Wisley's Alpine Log
By Paul Cumbleton
Log 6 14th March 2008
Hepatica nobilis typical blue
After months of planning, our "Hepatica Spectacular" exhibit opened last Saturday. It took three days to remove the normal exhibit of alpines and bulbs and then install the Hepatica. We wanted it to live up to its title of spectacular so we put a lot of effort into each individual plant as well as the overall effect. We even cleaned each leaf of every plant till they shone!
Wiping Hepatica leaves
Meanwhile, logs were being planted
Hepatica in log
while up to ten people at a time were plunging pots:
Finishing touches were added and with literally only minutes left before our deadline we were ready. We were really pleased with the overall effect:
Hepatica exhibit 2
Hepatica exhibit 3
You will observe that we used pine needles around the plants - we had originally intended to use leaves, to suggest a deciduous forest floor typical of Hepatica habitat. However, the high winds of recent days threatened to blow the whole lot away, so we had to change to the pine needles which knit together and stay put.
So what have we got out on display? The majority are forms of Hepatica nobilis, both European types and many of the var. japonica forms from Japan. I will give cultivar names where they exist, but quite a lot of our plants are selected but un-named seedlings. Here is a kaleidoscope of just some of the amazing flowers to be enjoyed:
H. nobilis var japonica 'Seizan'
Blue double San-dan form
Blue double San-dan form (2)
H. nobilis var japonica 'Shiyou'
The huge range of forms and colours in the Japanese forms arise largely from mutations affecting the reproductive parts of the flower, and the Japanese place plants into various categories based on the exact nature of the form. As an introduction to this, here firstly is a 'normal' single flower:
Normal single, good blue
In this (wonderful blue!) example, right in the middle are the greenish coloured female organs (stigmas & styles). Around them is a whorl of white male organs (anthers & filaments). Sometimes, the anthers mutate and turn into another whorl of petals, while the female parts remain normal. These may be regarded as "semi-doubles". Here are some examples of this, with the anthers changing to varying degrees in different plants:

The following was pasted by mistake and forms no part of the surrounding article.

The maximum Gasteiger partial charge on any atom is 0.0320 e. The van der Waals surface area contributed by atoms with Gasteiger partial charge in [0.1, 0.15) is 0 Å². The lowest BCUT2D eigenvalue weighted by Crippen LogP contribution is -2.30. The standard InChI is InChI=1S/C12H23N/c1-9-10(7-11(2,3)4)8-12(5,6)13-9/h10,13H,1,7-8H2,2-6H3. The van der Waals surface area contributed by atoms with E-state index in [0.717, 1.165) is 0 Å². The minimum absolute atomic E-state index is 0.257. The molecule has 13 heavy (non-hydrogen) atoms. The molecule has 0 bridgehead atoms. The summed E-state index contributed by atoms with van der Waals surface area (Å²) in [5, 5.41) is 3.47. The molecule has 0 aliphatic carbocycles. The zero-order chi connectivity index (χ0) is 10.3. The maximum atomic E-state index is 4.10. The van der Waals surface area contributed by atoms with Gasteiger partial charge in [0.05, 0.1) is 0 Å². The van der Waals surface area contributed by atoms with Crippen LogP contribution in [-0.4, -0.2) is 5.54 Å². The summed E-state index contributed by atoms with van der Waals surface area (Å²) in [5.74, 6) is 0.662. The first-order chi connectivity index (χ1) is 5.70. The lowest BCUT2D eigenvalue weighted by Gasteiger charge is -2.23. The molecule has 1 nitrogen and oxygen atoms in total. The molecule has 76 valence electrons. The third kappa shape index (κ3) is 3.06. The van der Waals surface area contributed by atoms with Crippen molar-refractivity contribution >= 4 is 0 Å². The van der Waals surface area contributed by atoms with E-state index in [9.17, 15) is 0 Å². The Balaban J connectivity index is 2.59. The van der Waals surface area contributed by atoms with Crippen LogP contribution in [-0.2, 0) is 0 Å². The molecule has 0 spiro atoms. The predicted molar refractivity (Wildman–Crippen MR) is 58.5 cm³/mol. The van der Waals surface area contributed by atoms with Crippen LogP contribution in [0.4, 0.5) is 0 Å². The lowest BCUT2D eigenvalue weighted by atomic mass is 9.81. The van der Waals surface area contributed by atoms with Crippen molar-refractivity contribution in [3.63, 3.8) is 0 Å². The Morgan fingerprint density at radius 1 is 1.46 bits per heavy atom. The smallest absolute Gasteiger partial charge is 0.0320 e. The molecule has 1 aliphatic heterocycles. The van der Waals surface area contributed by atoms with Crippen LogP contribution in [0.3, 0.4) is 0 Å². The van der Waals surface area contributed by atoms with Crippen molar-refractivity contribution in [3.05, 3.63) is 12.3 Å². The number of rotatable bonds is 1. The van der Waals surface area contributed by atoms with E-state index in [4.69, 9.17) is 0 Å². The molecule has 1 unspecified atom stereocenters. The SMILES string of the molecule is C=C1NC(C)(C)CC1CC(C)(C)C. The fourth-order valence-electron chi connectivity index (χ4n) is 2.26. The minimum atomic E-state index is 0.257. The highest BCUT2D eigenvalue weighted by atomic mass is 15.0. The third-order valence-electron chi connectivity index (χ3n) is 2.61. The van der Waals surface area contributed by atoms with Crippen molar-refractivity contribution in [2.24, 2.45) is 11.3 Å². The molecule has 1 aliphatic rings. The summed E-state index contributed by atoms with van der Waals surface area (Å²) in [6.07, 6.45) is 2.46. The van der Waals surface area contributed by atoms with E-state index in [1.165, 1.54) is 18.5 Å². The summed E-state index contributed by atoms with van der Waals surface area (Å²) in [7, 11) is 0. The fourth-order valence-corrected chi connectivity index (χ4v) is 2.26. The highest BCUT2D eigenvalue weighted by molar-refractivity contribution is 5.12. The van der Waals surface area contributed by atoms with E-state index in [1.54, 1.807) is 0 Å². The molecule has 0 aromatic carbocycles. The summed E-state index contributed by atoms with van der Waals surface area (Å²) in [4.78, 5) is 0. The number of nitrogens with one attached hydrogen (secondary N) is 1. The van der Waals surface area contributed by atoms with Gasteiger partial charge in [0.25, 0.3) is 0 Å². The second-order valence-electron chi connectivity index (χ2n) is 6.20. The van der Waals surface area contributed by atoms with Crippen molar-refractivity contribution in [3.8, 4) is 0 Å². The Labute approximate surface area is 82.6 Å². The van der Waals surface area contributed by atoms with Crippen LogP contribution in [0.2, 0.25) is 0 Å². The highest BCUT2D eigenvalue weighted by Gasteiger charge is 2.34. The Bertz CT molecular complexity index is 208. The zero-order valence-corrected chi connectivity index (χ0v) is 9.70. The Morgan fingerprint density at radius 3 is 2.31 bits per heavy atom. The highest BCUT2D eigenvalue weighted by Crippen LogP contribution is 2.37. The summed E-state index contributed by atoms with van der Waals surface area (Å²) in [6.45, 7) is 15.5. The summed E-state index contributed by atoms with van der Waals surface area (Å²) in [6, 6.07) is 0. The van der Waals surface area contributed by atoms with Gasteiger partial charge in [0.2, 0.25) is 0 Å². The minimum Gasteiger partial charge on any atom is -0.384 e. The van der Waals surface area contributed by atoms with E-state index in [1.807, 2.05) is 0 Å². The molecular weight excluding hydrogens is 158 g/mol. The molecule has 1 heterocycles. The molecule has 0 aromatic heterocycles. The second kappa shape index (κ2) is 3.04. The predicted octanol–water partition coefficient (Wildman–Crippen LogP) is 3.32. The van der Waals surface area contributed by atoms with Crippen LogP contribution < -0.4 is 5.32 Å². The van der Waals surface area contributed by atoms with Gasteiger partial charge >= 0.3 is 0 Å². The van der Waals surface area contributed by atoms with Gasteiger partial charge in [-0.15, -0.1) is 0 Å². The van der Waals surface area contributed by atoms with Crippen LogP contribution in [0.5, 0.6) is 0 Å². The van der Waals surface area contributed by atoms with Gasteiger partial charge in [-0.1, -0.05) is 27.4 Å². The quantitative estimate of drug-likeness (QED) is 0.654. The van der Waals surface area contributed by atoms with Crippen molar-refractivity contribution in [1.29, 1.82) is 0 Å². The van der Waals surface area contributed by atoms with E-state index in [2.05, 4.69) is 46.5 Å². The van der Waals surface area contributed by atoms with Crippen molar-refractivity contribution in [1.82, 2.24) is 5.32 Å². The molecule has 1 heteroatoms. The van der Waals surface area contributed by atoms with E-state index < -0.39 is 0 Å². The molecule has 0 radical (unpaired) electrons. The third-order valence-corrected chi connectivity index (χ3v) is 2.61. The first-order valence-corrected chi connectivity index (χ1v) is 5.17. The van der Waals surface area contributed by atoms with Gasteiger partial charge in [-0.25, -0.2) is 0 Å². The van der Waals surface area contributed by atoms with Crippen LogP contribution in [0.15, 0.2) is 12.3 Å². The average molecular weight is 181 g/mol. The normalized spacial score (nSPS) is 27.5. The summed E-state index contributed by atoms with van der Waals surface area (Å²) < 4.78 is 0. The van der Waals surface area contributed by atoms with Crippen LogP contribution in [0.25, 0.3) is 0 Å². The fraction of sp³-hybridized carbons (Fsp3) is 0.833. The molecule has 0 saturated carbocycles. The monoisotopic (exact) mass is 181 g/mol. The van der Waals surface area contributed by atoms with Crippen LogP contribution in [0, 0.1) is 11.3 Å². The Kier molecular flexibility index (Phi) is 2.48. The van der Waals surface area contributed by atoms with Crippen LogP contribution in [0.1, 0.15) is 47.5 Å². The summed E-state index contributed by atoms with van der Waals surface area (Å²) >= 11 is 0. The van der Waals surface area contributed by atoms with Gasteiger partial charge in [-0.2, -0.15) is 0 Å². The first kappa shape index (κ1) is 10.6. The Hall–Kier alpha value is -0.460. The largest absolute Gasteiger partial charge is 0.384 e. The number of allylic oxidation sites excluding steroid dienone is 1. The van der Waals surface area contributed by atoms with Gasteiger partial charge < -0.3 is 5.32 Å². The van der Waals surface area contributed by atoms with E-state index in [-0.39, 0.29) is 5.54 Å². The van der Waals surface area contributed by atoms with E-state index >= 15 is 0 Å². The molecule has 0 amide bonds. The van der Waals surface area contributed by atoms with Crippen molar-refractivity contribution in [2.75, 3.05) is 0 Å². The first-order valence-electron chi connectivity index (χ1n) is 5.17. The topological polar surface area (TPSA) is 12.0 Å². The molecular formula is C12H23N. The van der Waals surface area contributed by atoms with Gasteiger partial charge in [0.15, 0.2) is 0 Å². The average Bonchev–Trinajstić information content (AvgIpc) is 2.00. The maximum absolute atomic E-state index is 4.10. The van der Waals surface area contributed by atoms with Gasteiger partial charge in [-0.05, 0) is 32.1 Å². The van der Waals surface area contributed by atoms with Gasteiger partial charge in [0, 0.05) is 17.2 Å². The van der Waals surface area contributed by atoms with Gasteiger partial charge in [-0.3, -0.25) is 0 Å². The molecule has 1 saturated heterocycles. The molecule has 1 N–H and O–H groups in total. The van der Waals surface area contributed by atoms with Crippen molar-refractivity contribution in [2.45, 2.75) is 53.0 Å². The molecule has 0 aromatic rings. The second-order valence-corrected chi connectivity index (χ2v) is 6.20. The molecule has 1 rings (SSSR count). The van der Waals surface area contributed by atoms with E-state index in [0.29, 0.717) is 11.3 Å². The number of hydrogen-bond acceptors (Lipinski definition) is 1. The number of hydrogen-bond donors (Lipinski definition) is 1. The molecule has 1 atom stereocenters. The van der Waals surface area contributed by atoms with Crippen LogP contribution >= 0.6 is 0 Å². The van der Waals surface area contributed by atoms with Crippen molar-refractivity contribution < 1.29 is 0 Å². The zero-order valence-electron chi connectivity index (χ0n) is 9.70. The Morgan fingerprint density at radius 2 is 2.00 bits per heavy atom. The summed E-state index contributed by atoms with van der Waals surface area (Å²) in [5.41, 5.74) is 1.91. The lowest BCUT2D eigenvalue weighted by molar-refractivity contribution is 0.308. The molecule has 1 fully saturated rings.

Un-named Ni-Dan form
H. nobilis var japonica 'Wabune'
H. nobilis var japonica un-named 2
Each form is given a descriptive name (such as "Ni-Dan" as shown above). Note these are not cultivar names, just a descriptive name for the form of the flower.
Other mutations may lead to the female parts also becoming "petaloid" as it is called, and this gives various forms of fully double flowers such as the following:
H. nobilis var japonica 'Kouraku'
H. nobilis var japonica 'Kousei'
H. nobilis var japonica un-named 3
Most fully doubles are sterile, but just occasionally they may produce the odd normal anther or stigma and these are highly prized as sources of breeding material to produce further remarkable forms. Here is an example where just a few stigmas have remained normal:
H. nobilis var japonica 'Karako'
There are all kinds of "intermediates" between the forms I have described. All this gives the huge range of forms that are available today. In this example, the stigmas are normal but the anthers are completely absent:
Form with no anthers
Next time I'll continue with Hepatica, talk about cultivation…. and of course show more pictures! But I will leave you with one more picture here - one of my personal favourites:
H. nobilis var japonica 'Kimon'
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